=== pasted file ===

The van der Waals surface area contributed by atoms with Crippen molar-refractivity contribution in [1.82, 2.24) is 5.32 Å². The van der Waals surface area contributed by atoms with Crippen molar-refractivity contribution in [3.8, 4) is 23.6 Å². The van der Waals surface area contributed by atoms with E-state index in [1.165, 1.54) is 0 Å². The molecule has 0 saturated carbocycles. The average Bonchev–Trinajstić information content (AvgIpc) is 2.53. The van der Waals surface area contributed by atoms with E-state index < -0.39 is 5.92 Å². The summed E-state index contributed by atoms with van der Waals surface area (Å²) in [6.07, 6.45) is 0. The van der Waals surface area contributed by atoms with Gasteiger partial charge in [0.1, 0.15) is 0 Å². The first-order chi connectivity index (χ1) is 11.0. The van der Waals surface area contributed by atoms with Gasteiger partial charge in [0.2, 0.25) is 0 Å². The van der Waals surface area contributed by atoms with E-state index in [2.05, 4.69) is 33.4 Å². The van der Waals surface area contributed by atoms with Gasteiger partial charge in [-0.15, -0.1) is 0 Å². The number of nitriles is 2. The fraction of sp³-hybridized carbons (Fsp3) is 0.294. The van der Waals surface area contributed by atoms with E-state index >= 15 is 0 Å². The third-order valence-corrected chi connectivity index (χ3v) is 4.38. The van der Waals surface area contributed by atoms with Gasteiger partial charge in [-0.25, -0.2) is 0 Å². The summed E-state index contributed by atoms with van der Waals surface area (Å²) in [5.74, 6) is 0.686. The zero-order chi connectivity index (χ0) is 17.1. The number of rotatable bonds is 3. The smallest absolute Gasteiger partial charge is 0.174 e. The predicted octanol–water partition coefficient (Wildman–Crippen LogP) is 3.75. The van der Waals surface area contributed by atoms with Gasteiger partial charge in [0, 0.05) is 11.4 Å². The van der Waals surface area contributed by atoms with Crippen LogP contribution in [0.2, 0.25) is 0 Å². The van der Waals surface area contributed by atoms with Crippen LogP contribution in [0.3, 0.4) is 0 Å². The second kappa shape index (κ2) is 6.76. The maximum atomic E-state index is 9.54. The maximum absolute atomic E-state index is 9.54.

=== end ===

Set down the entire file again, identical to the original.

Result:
The van der Waals surface area contributed by atoms with Crippen molar-refractivity contribution in [1.82, 2.24) is 5.32 Å². The van der Waals surface area contributed by atoms with Crippen molar-refractivity contribution in [3.8, 4) is 23.6 Å². The van der Waals surface area contributed by atoms with E-state index in [1.165, 1.54) is 0 Å². The molecule has 0 saturated carbocycles. The average Bonchev–Trinajstić information content (AvgIpc) is 2.53. The van der Waals surface area contributed by atoms with E-state index < -0.39 is 5.92 Å². The summed E-state index contributed by atoms with van der Waals surface area (Å²) in [6.07, 6.45) is 0. The van der Waals surface area contributed by atoms with Gasteiger partial charge in [0.1, 0.15) is 0 Å². The first-order chi connectivity index (χ1) is 11.0. The van der Waals surface area contributed by atoms with Gasteiger partial charge in [0.2, 0.25) is 0 Å². The van der Waals surface area contributed by atoms with E-state index in [2.05, 4.69) is 33.4 Å². The van der Waals surface area contributed by atoms with Gasteiger partial charge in [-0.15, -0.1) is 0 Å². The number of nitriles is 2. The fraction of sp³-hybridized carbons (Fsp3) is 0.294. The van der Waals surface area contributed by atoms with E-state index >= 15 is 0 Å². The third-order valence-corrected chi connectivity index (χ3v) is 4.38. The van der Waals surface area contributed by atoms with Gasteiger partial charge in [-0.25, -0.2) is 0 Å². The summed E-state index contributed by atoms with van der Waals surface area (Å²) in [5.74, 6) is 0.686. The zero-order chi connectivity index (χ0) is 17.1. The number of rotatable bonds is 3. The smallest absolute Gasteiger partial charge is 0.174 e. The predicted octanol–water partition coefficient (Wildman–Crippen LogP) is 3.75. The van der Waals surface area contributed by atoms with Gasteiger partial charge in [0, 0.05) is 11.4 Å². The van der Waals surface area contributed by atoms with Crippen LogP contribution in [0.2, 0.25) is 0 Å². The van der Waals surface area contributed by atoms with Crippen LogP contribution in [0.3, 0.4) is 0 Å². The second kappa shape index (κ2) is 6.76. The maximum atomic E-state index is 9.54. The maximum absolute atomic E-state index is 9.54.